The mother of a young boy recently injured in the children’s play area of a popular family restaurant has voiced her concern over an apparent gap in safety procedures for the facilities in Qatar.
Seven-year-old Hamza sustained a cut to the top of his head, which required medical attention, while he was in a play zone inside a branch of Chili’s restaurant in Lagoona Mall last month.
His injury came from an uncovered metal hook that was sticking out above a slide inside the play area.
While Hamza was not seriously injured, his mother Rehana said that the incident had raised several questions about the maintenance and regulation of play areas in Qatar.
She has spoken out about the accident in a bid to encourage the implementation and enforcement of basic safety standards for indoor playgrounds to ensure more serious incidents do not occur in the future.
British expat Rehana, who has lived in Qatar with her family for more than seven years, had been visiting the restaurant on June 13 following a community event.
Hamza had been playing inside the play zone when he returned to the dining area, bleeding.
“I was shocked to see him. There was blood pouring down his face, onto his top and shorts,” she said.
A doctor was among the family’s friends, and initially treated the boy’s cut with their own medical supplies. Hamza was later taken to a clinic for follow-up treatment.
Rehana said the staff at Chili’s did not offer any first aid assistance and it took them more than two hours to clean up the child’s blood from the play area and the bathroom, where they had gone to wash his cut. During that time, she said the soft play remained open for other children to play in.
“At no point did anyone from Chili’s help us with our son, clean the blood from the play area or the blood we washed off our son in the washroom. This in itself is a huge hepatitis and health risk,” she said.
None of the staff on duty at the time had any first aid experience, she said. A Chili’s manager did speak to the family at the restaurant after the incident, however Rehana said she has yet to receive a formal apology from the eatery.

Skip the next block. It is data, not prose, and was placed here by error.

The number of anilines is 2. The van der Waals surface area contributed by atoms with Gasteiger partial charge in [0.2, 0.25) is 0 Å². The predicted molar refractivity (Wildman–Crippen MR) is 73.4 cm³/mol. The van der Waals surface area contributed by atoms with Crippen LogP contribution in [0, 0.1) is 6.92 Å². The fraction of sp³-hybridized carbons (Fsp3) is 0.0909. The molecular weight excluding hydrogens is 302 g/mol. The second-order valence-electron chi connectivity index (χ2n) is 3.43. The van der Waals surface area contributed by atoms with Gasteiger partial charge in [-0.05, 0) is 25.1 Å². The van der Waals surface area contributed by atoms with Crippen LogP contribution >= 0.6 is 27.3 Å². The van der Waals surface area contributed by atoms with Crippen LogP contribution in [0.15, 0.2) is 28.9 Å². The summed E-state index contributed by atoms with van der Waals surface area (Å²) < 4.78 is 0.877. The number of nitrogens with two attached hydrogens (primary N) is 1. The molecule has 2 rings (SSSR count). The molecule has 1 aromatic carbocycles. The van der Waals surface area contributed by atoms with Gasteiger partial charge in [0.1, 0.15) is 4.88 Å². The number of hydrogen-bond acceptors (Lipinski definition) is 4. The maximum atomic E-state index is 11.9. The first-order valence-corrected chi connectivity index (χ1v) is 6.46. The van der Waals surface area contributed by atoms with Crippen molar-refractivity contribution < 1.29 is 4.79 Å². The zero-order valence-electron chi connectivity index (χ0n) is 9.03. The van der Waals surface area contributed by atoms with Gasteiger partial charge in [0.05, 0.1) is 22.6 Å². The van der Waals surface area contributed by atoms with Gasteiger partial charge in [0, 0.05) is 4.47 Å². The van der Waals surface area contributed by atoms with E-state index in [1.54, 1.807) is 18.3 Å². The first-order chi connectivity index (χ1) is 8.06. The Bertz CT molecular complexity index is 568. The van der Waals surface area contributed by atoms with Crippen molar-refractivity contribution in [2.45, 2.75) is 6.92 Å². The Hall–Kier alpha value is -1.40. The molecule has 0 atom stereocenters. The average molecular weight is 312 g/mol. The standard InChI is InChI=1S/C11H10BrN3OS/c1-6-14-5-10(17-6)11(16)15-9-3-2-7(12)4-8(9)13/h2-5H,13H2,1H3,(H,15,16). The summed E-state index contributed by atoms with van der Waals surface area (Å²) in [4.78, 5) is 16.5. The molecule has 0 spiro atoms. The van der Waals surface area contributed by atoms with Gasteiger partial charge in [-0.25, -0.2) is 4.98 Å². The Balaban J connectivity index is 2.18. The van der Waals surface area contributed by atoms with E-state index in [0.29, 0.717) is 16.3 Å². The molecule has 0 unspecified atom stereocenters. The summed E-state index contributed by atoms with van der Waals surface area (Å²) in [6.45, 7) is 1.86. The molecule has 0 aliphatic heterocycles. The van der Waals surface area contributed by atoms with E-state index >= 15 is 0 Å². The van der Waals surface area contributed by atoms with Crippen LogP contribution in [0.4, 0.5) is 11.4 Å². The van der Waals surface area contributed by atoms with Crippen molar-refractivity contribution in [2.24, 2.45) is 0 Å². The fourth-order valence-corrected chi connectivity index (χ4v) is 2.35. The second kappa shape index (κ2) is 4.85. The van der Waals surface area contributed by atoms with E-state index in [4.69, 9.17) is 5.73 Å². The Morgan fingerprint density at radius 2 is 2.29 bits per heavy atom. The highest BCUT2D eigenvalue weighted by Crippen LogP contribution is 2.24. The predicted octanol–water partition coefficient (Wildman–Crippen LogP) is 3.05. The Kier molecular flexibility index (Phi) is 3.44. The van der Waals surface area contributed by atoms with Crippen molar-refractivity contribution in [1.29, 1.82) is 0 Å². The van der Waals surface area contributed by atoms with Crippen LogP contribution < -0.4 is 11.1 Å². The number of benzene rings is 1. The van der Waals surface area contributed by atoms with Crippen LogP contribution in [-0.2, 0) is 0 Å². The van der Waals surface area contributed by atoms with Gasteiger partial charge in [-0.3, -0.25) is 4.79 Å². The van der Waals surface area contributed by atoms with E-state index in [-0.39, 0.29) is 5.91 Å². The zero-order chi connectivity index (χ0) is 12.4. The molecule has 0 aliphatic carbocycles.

The restaurant has not responded to requests from Doha News for a comment.
None of Qatar’s most powerful ministries that are typically involved in regulating and inspecting business premises say they have a role in overseeing play areas once they’ve opened. This suggests that safety procedures are largely left up to individual operators.
Representatives at the Ministry of Labor and Social Affairs (MOLSA), which monitors and regulates nurseries, said it was not responsible, while an official at the Ministry of Municipality and Urban Planning said it similarly had no jurisdiction over the play areas.
The Ministry of Economy and Commerce said that restaurants had to register with them in order to obtain the necessary operating licences, but that it had no powers to check play areas inside restaurants.
While Civil Defense is responsible for signing off an establishment’s fire safety credentials, its remit does not extend to general safety.
Lagoona Mall management said the incident was “very unfortunate” and it had discussed the situation with the restaurant’s managers. However, it added that it was not responsible for conducting regular check-ups on its tenants.
In a statement to Doha News, the mall management said it has “strict measures in place with regards to the selection of our tenants, who not only fully comply with local guidelines and policies but also exhibit the highest standards of practice internationally.”
“Our tenants work with governing authorities in Qatar on an annual basis for the maintenance and upkeep of their properties and their equipment. The mall management however does not have any authority to interfere in their operation or procedures,” the statement added.
Rehana said she believes it’s up to individual restaurants to ensure they inspect their premises more closely.
“This incident highlighted that restaurant play areas are failing to exercise an appropriate level of care towards children and their parents,” she said.
She added that she had hoped that Qatar would have adopted a new culture of safety for children in the aftermath of the fatal Villaggio fire.
It appears many countries also lack mandatory standards for indoor play areas, but in some cases, NGOs have taken it upon themselves to develop voluntary guidelines and related support services.
The UK-based Royal Society for the Prevention of Accidents (ROSPA) advises British indoor soft play centers that they should have inspections annually by independent safety experts to identify any problems and help prevent accidents.
The charity also recommends that staff working in indoor children’s soft-play areas check all the equipment at least daily for any hazards, using a checklist provided by the supplier. Inspections should be documented, and ROSPA advises operators to keep their paperwork for 21 years.
In addition, it states that all staff should be appropriately trained and that centers should have at least one member of staff on duty who has first aid training.
In the US, the American Society on Testing and Materials has national guidelines and standards for playground operators to follow. Some states, such as Minnesota, advise regular inspections of all play equipment to identify potential hazards.
“Improperly maintained play area equipment is a safety hazard that may result in injuries or even death to children,” the state’s Department of Health advises on its website.